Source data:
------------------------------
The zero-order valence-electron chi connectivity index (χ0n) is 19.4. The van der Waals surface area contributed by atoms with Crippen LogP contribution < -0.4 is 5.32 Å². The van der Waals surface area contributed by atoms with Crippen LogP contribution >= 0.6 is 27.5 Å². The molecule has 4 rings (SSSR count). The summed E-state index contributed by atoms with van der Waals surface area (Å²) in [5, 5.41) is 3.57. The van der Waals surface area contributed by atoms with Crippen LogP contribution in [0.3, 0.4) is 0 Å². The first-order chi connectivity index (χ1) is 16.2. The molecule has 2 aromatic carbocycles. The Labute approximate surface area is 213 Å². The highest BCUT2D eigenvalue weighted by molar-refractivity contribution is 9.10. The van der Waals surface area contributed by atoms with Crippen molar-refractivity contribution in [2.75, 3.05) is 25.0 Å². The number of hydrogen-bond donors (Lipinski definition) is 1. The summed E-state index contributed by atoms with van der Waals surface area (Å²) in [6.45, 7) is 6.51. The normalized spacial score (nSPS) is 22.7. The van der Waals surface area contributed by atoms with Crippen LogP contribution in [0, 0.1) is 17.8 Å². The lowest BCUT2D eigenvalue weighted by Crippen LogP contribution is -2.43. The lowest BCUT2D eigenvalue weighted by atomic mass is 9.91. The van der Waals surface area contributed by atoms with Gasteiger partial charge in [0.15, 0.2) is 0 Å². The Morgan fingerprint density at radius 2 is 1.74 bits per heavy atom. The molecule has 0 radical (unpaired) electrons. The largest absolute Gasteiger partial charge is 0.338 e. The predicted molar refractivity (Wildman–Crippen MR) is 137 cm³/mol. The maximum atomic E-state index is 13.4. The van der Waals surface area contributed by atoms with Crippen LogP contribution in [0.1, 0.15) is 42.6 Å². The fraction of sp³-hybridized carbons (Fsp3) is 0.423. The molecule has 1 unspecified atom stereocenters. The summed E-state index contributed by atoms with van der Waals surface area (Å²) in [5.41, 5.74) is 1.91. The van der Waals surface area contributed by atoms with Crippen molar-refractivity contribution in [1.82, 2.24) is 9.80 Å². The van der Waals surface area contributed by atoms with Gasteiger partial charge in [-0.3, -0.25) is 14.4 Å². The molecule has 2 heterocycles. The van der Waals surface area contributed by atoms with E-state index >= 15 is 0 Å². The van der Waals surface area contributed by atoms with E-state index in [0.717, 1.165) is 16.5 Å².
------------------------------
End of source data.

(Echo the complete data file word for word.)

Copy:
The zero-order valence-electron chi connectivity index (χ0n) is 19.4. The van der Waals surface area contributed by atoms with Crippen LogP contribution < -0.4 is 5.32 Å². The van der Waals surface area contributed by atoms with Crippen LogP contribution >= 0.6 is 27.5 Å². The molecule has 4 rings (SSSR count). The summed E-state index contributed by atoms with van der Waals surface area (Å²) in [5, 5.41) is 3.57. The van der Waals surface area contributed by atoms with Crippen LogP contribution in [0.3, 0.4) is 0 Å². The first-order chi connectivity index (χ1) is 16.2. The molecule has 2 aromatic carbocycles. The Labute approximate surface area is 213 Å². The highest BCUT2D eigenvalue weighted by molar-refractivity contribution is 9.10. The van der Waals surface area contributed by atoms with Crippen molar-refractivity contribution in [2.75, 3.05) is 25.0 Å². The number of hydrogen-bond donors (Lipinski definition) is 1. The summed E-state index contributed by atoms with van der Waals surface area (Å²) in [6.45, 7) is 6.51. The normalized spacial score (nSPS) is 22.7. The van der Waals surface area contributed by atoms with Crippen LogP contribution in [0, 0.1) is 17.8 Å². The lowest BCUT2D eigenvalue weighted by Crippen LogP contribution is -2.43. The lowest BCUT2D eigenvalue weighted by atomic mass is 9.91. The van der Waals surface area contributed by atoms with Gasteiger partial charge in [0.15, 0.2) is 0 Å². The Morgan fingerprint density at radius 2 is 1.74 bits per heavy atom. The molecule has 0 radical (unpaired) electrons. The largest absolute Gasteiger partial charge is 0.338 e. The predicted molar refractivity (Wildman–Crippen MR) is 137 cm³/mol. The maximum atomic E-state index is 13.4. The van der Waals surface area contributed by atoms with Crippen LogP contribution in [0.1, 0.15) is 42.6 Å². The fraction of sp³-hybridized carbons (Fsp3) is 0.423. The molecule has 1 unspecified atom stereocenters. The summed E-state index contributed by atoms with van der Waals surface area (Å²) in [5.41, 5.74) is 1.91. The van der Waals surface area contributed by atoms with Crippen molar-refractivity contribution in [1.82, 2.24) is 9.80 Å². The van der Waals surface area contributed by atoms with Gasteiger partial charge in [-0.3, -0.25) is 14.4 Å². The molecule has 2 heterocycles. The van der Waals surface area contributed by atoms with E-state index >= 15 is 0 Å². The van der Waals surface area contributed by atoms with E-state index in [0.717, 1.165) is 16.5 Å².